Archive for the 'Fiction' Category

WHEN THE WHOLE PRAYER IS JUST TOO LONG…

February 11th, 2018

In his most recent novel—Robicheaux—James Lee Burke’S police officer protagonist, Dave Robicheaux ponders anger, serenity and the real world: How do you handle it when your anger brims over the edge of the pot? You use the shortened version of the Serenity Prayer, which is Fuck it. Like Voltaire’s Candide tending his own garden or […]

A PROMETHEAN FIGURE NO ONE RECOGNIZED…

January 11th, 2018

From Robicheaux by James Lee Burke: He was the trickster from folk mythology who flung scat at respectability. But he was a far more complicated man, in essence a Greek tragedy, a Promethean figure no one recognized as such, a member of the just men in Jewish legend who suffered for the rest of us. […]

A BEAUTIFUL SENTENCE IS A JOY AND A BLESSING…

January 7th, 2018

Years ago, when I was first introduced to James Lee Burke’s prose, I balked. His style was not to my liking. Usually when this happens I don’t go back, but for some odd reason I did and I started reading with The Neon Rain and didn’t stop until I hit the end, of the, at […]

SUE GRAFTON (& KINSEY MILLHONE): 1940-2017—
A IS FOR ALIBI
TO Y IS FOR YESTERDAY…

December 29th, 2017

I have commented that I thought Sue Grafton was living a writer’s dream and nightmare. A dream because she had 26 books locked in and all she had to do was write them and cash the checks. A nightmare because she had to write all 26 books about Kinsey Millhone. Most writers couldn’t bear the […]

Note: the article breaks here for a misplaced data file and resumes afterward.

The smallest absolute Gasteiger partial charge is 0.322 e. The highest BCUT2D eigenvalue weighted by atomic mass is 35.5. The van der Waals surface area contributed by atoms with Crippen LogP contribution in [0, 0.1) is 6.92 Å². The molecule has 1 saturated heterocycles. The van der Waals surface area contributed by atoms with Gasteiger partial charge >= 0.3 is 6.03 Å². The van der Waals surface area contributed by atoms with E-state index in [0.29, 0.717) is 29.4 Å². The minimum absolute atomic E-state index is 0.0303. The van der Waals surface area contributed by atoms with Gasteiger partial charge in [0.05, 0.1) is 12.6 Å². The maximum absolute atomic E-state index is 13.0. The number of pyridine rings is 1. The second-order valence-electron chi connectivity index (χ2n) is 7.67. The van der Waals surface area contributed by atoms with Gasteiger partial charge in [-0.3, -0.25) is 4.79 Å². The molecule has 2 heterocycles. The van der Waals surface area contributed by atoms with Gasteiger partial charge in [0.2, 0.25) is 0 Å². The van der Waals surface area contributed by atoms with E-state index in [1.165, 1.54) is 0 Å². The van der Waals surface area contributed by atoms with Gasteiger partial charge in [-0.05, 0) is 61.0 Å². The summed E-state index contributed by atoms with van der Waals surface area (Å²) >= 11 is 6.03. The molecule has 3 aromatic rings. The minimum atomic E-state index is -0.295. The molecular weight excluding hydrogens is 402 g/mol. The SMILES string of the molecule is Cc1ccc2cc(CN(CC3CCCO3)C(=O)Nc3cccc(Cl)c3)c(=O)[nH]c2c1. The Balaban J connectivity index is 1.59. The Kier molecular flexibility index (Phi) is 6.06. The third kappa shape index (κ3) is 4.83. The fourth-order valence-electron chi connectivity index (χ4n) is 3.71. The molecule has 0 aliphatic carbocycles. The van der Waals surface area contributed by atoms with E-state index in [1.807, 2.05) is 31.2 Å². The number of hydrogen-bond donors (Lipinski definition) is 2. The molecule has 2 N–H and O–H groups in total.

RAISING BARRIERS AGAINST THE XANADU MOMENT…

December 2nd, 2017

I like reading about other writers’ rooms on Saturday mornings. I very seldom find a mention that I want to save, but when I do, I savor the words. This morning, reading about Barbara Trapido’s room (I had no idea who she was until this moment) her concluding paragraph gave me pause. She writes: The […]

THE LEGACY OF SF&F GREAT OCTAVIA BUTLER…

November 14th, 2017

I remember discovering Octavia Butler back in 1976 at The Amber Unicorn, a fantasy and science fiction bookstore then doing business in San Diego, California (the store has since moved to Las Vegas). My habit was to spend no more than $20 per payday on new paperback books. In 1976 that would buy six to […]

MEDITATION ON KURT VONNEGUT: X…

April 8th, 2017

I may have been blessed by my father’s decision to not give any great deal of good advice. In my life I can only recall three times when we discussed what I might do. The first was between 8th and 9th grades when he told me that he would do all that he could to […]

ENTER A DREAM THROUGH THEME, ATMOSPHERE…

April 2nd, 2017

Robert Owen Butler talks about entering the dream when he considering his writing routine. Simenon seems to be talking much about the same when he speaks of his own process in preparing to write a novel. I’ve also found this idea in the writings of Walter Mosley. The Paris Review: “The Art Of Fiction No. […]

FIRST YOU QUARRY THE BLOCK OF MARBLE, THEN…

April 1st, 2017

The 60 hours John Boyne references in his quote below produced the first draft of Boy In the Striped Pajamas. The comment I left on the piece said that as a writer, I would really like to see the manuscript produced by those 60 hours. Boyne, writing in I began on Wednesday morning and wrote […]

THIS MAY BE THE BEST DEFINITION OF ART I KNOW…

January 1st, 2017

The Socrates Café I moderated for a number of years once spent an evening discussing the differences among craft, art and Art. We did not arrive at an answer—we almost never did—but the discussion was enjoyable. I think that Georges Simenon arrived at a definition that could have added much to our discussion. The Paris […]

SEE ALL, HEAR ALL, WRITE ALL…